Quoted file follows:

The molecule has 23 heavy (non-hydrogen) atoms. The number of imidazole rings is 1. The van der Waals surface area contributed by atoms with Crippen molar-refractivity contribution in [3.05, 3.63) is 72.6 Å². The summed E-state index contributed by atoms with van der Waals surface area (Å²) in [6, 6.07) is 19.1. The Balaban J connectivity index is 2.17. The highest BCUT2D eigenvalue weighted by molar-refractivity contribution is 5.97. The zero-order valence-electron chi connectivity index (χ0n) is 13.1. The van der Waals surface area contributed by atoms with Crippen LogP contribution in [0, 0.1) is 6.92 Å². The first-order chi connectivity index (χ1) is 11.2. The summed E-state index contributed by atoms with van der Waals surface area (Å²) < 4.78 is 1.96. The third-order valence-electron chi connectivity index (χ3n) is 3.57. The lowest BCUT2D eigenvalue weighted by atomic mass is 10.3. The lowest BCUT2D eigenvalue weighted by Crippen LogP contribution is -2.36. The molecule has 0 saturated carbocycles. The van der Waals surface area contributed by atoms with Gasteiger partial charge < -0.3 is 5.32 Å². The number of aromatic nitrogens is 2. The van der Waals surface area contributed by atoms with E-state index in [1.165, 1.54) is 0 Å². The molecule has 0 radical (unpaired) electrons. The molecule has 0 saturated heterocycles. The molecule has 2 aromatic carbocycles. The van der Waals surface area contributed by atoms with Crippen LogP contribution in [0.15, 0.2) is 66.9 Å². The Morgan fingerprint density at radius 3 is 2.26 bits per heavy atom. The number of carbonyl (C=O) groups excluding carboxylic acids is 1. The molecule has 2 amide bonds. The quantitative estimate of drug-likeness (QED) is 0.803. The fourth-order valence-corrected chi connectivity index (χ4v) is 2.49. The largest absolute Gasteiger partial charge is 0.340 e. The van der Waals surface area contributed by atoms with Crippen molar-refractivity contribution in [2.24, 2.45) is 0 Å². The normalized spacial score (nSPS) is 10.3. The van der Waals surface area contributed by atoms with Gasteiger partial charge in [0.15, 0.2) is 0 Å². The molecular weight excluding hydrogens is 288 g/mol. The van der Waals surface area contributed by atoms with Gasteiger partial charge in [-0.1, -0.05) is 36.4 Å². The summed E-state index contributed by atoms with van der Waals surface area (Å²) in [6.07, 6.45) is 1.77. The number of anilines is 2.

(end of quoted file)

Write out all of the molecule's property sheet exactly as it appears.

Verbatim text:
The molecule has 23 heavy (non-hydrogen) atoms. The number of imidazole rings is 1. The van der Waals surface area contributed by atoms with Crippen molar-refractivity contribution in [3.05, 3.63) is 72.6 Å². The summed E-state index contributed by atoms with van der Waals surface area (Å²) in [6, 6.07) is 19.1. The Balaban J connectivity index is 2.17. The highest BCUT2D eigenvalue weighted by molar-refractivity contribution is 5.97. The zero-order valence-electron chi connectivity index (χ0n) is 13.1. The van der Waals surface area contributed by atoms with Crippen LogP contribution in [0, 0.1) is 6.92 Å². The first-order chi connectivity index (χ1) is 11.2. The summed E-state index contributed by atoms with van der Waals surface area (Å²) < 4.78 is 1.96. The third-order valence-electron chi connectivity index (χ3n) is 3.57. The lowest BCUT2D eigenvalue weighted by atomic mass is 10.3. The lowest BCUT2D eigenvalue weighted by Crippen LogP contribution is -2.36. The molecule has 0 saturated carbocycles. The van der Waals surface area contributed by atoms with Gasteiger partial charge < -0.3 is 5.32 Å². The number of aromatic nitrogens is 2. The van der Waals surface area contributed by atoms with E-state index in [1.165, 1.54) is 0 Å². The molecule has 0 radical (unpaired) electrons. The molecule has 0 saturated heterocycles. The molecule has 2 aromatic carbocycles. The van der Waals surface area contributed by atoms with Crippen LogP contribution in [0.15, 0.2) is 66.9 Å². The Morgan fingerprint density at radius 3 is 2.26 bits per heavy atom. The number of carbonyl (C=O) groups excluding carboxylic acids is 1. The molecule has 2 amide bonds. The quantitative estimate of drug-likeness (QED) is 0.803. The fourth-order valence-corrected chi connectivity index (χ4v) is 2.49. The largest absolute Gasteiger partial charge is 0.340 e. The van der Waals surface area contributed by atoms with Crippen molar-refractivity contribution in [2.24, 2.45) is 0 Å². The normalized spacial score (nSPS) is 10.3. The van der Waals surface area contributed by atoms with Gasteiger partial charge in [0.15, 0.2) is 0 Å². The molecular weight excluding hydrogens is 288 g/mol. The van der Waals surface area contributed by atoms with Gasteiger partial charge in [-0.1, -0.05) is 36.4 Å². The summed E-state index contributed by atoms with van der Waals surface area (Å²) in [6.07, 6.45) is 1.77. The number of anilines is 2.